Amazing groups at the community awards
I have just celebrated what must be one of the biggest events in the Mayor’s term — the Community Awards.
An amazing 34 community groups and individuals were nominated for the awards which recognise the work of volunteers who work in partnership with the Council to better our communities. These are the volunteers who create superb contributions and improvements across Cork County.
Eleven awards were presented on the night, including three each from North Cork, South Cork and West Cork. I must again congratulate Séan Murphy who received the Overall Individual Award and Carrigtwohill Family Resource Centre for the Overall Community and Voluntary Group Award.
On the night, I met a wealth of people who bring enormous positives to their communities. I would like to applaud all who were nominated and credit their commitment to their communities.
The Mayor’s Community Awards are a wonderfully inclusive gathering representing all members of our society. Two events I recently attended specifically targeted the younger and older members of our society while another initiative brought young and old together to create very meaningful results.
Almost 600 Transition Year students from 30 schools throughout Cork came together for a very special conference. Teen Talk focused specifically on health and wellbeing. This was an incredible morning with absolutely brilliant speakers.
Niall ‘Bressie’ Breslin shared his personal story of dealing with panic attacks, depression and learning to deal with these. Dr Pixie McKenna of Embarrassing Bodies gave students a straighttalking presentation on what they should concern themselves with in terms of general health, while Cork’s Olympic race walker and star of RTÉ’s Dancing with the Stars, Rob Heffernan, spoke about the benefits of a living a healthy lifestyle. MC for the event was former Rose of Tralee, Maria Walsh, who shared her own personal experi- ences of growing up and coming out as gay.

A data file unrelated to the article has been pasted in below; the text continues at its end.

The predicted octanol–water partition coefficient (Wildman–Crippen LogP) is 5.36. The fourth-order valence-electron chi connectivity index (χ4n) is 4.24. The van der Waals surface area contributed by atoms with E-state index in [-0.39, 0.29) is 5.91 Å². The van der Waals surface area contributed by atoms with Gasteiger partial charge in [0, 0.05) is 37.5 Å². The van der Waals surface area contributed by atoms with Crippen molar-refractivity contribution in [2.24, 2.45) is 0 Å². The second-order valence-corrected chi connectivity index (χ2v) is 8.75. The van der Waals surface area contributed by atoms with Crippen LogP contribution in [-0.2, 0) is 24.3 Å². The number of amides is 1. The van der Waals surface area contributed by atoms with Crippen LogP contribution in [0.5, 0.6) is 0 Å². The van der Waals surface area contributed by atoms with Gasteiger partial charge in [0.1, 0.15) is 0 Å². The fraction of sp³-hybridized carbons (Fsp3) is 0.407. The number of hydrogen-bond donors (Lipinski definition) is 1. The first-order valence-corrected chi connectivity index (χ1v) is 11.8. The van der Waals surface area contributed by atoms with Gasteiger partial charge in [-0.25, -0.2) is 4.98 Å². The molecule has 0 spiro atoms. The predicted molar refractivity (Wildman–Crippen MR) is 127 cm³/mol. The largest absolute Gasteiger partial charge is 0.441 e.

Cork County Council, with funding from Healthy Ireland, hosted this conference and I must credit all involved for creating an event that got young people thinking and — importantly — talking about their health.
The frank and honest manner way in which the speakers spoke resonated throughout the room. Everyone was given a Green Ribbon to wear in support of See Change, a month-long campaign being run by the national Mental Health Stigma Reduction Partnership, encouraging people in Ireland to end mental health stigma this May.
Meanwhile, Cork County Older Peoples Council (OPC) under the Age Friendly Programme recently welcomed more than 300 guests to an event to discuss and highlight issues facing older people in Cork while a variety of agencies and exhibitors provided details about their services.
The entire event was a great opportunity for people to learn, network and share ideas.
And finally, bringing both young and old together was the Design Thinking Challenge we held recently. The competition was part of CIT’s Innovation Week 2018 and was a collaboration between Cork Institute of Technology, Cork County Council’s Service rePublic section and the Cork Age Friendly Programme. Under the theme of “empathy for the older driver”, student teams of four were required to solve a real challenge for the older people in the community.
A wide variety of ideas were proposed, including the winning team’s suggestions which were: having aspects of driver courtesy included as one of the 12 Essential Driver Training lessons; hosting clinics in rural areas where individuals can come to get help with driving requirements such as tax renewal or insurance; and older drivers being offered a reduced charge for a yearly check-up on their car.
Such intergenerational thinking combines fresh thinking with experience leading to positive solutions in the real world.